The main aim of LMs management is to correct functional impairment and esthetic deformation. Prior to the development of minimally invasive methods, the primary means of treatment for LMs was surgery; whereas, it was correlated with a number of complications such as seroma, infection, hematoma/hemorrhage, nerve damage and scar deformity [7, 8]. Currently, there are a variety of treatment options include watchful waiting, medication (primarily sirolimus or sildenafil), sclerotherapy, laser/radiofrequency ablation, or a combination of the above [9,10,11]. Sclerotherapy is becoming the first-line treatment of choice for LMs due to relatively few complications and low recurrence rates.
Although LMs has widely treatment, a standardized grading scale to assess outcomes is still absence and there are a few research in this area. Serres et al. proposed a preoperative staging scale for LMs in 1995 to predict prognosis and outcome, but this scale only focused on surgical intervention based on lesion site . And there are studies developing a consensus statement or radiologic grading system for evaluating the treatment of LMs [13, 14]. However, these studies mainly report the lesion on head and neck, and include both adults and children. Recently, one study investigated clinico-radiologic predictors to predict the clinical outcome, which evaluated on the sclerotherapy response in low-flow vascular malformations . At present, driven by clinical needs, there is an urgent need to establish models to predict prognostic probability and guide targeted treatment strategy. Therefore, it is necessary to establish a quantitative prediction model to predict sclerotherapy response in LMs patients, so as to help clinicians make specific treatment recommendations for patients.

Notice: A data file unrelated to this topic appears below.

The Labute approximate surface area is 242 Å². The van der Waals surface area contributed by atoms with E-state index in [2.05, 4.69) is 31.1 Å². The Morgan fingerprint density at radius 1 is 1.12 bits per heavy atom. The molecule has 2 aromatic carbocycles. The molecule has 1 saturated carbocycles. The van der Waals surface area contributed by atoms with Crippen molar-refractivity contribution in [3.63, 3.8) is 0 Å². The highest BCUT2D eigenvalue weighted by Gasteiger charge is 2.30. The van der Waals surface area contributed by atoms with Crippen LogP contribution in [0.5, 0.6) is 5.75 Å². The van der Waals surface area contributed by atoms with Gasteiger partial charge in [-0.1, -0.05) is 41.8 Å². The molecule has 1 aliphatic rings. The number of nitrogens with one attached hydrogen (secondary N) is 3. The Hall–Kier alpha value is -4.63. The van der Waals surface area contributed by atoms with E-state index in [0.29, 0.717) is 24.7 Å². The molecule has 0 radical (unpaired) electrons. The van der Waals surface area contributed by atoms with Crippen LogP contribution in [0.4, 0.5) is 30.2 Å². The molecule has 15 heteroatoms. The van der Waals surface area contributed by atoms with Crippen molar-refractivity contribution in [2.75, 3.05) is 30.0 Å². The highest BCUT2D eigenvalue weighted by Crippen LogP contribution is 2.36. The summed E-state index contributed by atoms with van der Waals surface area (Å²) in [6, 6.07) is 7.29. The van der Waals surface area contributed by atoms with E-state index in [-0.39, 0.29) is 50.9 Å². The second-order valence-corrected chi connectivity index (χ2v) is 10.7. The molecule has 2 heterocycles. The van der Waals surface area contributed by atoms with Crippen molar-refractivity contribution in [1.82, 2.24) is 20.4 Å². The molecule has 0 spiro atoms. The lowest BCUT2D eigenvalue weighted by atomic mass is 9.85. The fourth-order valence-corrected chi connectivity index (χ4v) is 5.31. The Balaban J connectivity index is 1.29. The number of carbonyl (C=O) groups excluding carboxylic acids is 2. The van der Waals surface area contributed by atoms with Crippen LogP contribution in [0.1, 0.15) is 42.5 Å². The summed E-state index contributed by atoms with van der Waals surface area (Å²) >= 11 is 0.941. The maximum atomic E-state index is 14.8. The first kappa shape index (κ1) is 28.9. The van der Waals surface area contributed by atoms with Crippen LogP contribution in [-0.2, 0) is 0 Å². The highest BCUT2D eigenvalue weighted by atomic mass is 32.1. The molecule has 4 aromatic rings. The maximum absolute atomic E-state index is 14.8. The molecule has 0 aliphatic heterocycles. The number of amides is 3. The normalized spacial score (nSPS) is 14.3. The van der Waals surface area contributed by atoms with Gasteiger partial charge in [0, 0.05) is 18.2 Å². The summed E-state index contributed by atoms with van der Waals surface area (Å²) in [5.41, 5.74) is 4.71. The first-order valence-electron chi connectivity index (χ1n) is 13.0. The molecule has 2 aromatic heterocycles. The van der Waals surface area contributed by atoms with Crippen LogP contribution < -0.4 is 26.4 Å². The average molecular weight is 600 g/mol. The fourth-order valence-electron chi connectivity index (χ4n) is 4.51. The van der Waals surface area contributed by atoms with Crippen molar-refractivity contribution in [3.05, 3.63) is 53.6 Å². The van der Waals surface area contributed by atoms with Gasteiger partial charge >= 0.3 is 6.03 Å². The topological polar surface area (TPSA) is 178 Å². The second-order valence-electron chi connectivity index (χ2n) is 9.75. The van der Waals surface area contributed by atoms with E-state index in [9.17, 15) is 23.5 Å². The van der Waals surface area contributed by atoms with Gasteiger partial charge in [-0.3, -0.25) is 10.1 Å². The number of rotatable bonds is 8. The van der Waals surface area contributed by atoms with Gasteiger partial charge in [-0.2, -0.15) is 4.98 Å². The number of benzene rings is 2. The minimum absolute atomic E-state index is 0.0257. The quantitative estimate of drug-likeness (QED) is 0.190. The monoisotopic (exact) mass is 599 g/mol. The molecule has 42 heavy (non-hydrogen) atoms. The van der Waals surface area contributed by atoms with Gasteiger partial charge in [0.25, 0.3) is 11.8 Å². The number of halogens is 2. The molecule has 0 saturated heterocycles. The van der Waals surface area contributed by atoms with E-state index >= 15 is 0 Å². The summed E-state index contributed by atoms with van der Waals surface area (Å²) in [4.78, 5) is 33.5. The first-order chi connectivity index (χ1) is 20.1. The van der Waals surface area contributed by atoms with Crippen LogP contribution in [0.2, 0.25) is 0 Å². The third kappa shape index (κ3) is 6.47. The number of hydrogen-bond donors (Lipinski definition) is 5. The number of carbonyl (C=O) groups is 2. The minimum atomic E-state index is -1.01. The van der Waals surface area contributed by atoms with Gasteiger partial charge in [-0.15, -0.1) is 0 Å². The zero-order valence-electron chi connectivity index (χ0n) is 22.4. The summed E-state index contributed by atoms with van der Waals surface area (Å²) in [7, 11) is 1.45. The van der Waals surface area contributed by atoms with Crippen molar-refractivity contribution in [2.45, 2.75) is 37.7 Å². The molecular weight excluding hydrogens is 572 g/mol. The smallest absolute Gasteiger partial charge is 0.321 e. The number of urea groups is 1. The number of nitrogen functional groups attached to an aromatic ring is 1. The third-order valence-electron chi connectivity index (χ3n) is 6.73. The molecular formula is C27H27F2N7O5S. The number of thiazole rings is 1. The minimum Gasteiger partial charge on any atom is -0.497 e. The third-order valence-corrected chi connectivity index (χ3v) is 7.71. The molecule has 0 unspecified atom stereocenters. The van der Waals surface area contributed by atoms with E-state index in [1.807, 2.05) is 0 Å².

This study purposed to identify prognostic factors for sclerotherapy response of LMs in children. In addition, construction of a reliable and reproducible nomogram for clinical treatment outcomes of LMs, which offers the ability to both refine reporting standards and clarify communication between treating physicians.
From January 2017 to December 2019, 77 children diagnosed with LMs were recruited in the Department of Plastic Surgery, Jiangxi Provincial Children's Hospital.
Inclusion criteria comprised: patients with LMs. According to ISSVA definition, physical examination, Doppler ultrasonography, and magnetic resonance imaging confirmed the diagnosis. Exclusion criteria included: LMs patients with a history of treatment; patients with severe systemic disease who cannot tolerate general anesthesia; patients are allergic to polidocanol or pingyangmycin.
This research was granted by the Institutional Review Committee of ethics Committee of Jiangxi Provincial Children’s Hospital, and all guardians signed informed consents. This study was conducted according to the ethical guidelines of the Declaration of Helsinki.
All patients experienced a complete clinical examination, Doppler ultrasonography or magnetic resonance imaging. Preparation of 3% (60 mg) polidocanol (Aethoxysklerol; Kreussler Pharma, Wiesbaden, Germany), 8 mg pingyangmycin (Jilin Aodong Pharmaceutical Group Co., Ltd., Jilin, China). The sclerosing foam are directly injected in the field using a 1:3 liquid to gas ratio. Two syringes are connected by a three-way stopcock, one filled with polidocanol and one filled with air; the foam is made by mixing two syringes having multiple channels as stated by Tessari.
All operations were undergone in the operating room in general anesthesia condition, which could offer adequate compliance in pediatric patients. After proper sterilization, a single transfusion needle is inserted percutaneous using a double or multiple syringe system under ultrasound display. When the needle located in the cyst, the polidocanol (POL) foam and pingyangmycin was injected, respectively, after aspiration of an adequate amount of the lymphatic fluid. Applied local pressure to the injection site and observed carefully for 15 min. A compression pads should be used for the first 3 days. All patients were informed to follow-up or treatment followed 1 month later. Generally, one to three sessions comprised one treatment cycle, depending on the individual's response, the size of lesion. Until the lesion was dissolved and no lymphatic fluid was drained, the treatment cycle was considered finished. The maximum dose of pingyangmycin and polidocanol should not exceed 0.5 mg/kg and 2 mg/kg, respectively. After completion of treatment, patients were advised to review every 12 weeks.